One challenge of discussing the development of an organization with an “unusual” output (i.e., a week-long arts community devoted to countercultural principles) is having to explain what the organization produces. In conference presentations, publications, and even casual conversation, I always have to explain what Burning Man is about since my audience usually doesn’t know much, if anything, about the event.  Even then audience members are mystified, “Burning what?  They burn a person?!?”

The media has had similar difficulties. In earlier years, past media accounts tended to describe Burning Man with terms that public relations volunteers found undesirable or problematic – Woodstock, paganism, rave, etc.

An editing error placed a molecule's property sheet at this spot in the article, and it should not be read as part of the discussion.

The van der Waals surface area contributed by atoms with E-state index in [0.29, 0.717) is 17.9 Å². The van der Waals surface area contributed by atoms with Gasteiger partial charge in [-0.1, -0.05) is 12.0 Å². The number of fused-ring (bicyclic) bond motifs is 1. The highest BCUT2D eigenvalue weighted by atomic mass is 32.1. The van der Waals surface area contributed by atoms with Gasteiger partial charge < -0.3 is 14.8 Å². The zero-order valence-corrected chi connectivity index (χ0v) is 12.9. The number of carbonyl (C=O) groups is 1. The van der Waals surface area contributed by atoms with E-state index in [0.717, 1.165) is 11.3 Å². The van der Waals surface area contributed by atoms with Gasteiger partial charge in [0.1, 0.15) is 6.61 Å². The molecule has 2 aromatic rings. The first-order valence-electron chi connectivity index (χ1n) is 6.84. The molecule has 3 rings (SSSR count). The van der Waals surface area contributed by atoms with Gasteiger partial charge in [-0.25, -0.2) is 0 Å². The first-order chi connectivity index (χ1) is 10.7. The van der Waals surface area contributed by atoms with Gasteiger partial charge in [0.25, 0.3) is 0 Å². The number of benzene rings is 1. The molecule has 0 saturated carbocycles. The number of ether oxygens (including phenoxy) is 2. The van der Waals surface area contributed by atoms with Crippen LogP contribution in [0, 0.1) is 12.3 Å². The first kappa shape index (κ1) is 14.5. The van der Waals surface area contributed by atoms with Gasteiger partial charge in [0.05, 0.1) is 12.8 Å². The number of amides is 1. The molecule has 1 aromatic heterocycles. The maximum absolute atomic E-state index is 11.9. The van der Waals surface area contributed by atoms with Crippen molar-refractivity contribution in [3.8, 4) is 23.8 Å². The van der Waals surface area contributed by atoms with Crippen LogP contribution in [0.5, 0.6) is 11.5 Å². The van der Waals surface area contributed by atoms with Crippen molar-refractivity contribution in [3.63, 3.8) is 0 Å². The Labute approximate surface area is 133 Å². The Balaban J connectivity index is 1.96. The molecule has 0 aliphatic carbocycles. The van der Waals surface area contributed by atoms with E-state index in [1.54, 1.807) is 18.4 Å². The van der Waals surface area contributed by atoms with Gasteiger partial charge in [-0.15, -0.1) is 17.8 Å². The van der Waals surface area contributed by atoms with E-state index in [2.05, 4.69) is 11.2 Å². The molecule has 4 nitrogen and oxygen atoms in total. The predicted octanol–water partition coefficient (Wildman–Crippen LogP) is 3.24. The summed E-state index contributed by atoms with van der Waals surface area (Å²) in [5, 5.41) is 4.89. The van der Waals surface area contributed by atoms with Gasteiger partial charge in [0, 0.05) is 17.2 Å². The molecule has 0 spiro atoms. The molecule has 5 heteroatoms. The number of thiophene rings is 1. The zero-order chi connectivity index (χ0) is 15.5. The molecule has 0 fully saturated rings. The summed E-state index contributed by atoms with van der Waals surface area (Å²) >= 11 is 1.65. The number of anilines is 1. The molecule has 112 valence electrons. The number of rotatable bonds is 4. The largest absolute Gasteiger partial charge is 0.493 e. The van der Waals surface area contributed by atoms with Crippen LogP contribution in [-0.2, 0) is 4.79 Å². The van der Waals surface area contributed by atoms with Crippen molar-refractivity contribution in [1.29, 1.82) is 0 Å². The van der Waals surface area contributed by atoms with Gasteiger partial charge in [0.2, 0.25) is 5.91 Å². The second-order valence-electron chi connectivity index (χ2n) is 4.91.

In contrast, in recent years, Burning Man has assumed a level of taken-for-grantedness such that it no longer requires explanation or description. Imagine my surprise when reading a recent New Yorker article (“Lost” by Ian Parker) about the economic meltdown in Iceland.  The article combined three words that I had never dreamed that I would see together in the same sentence: Burning Man and Tiananmen.

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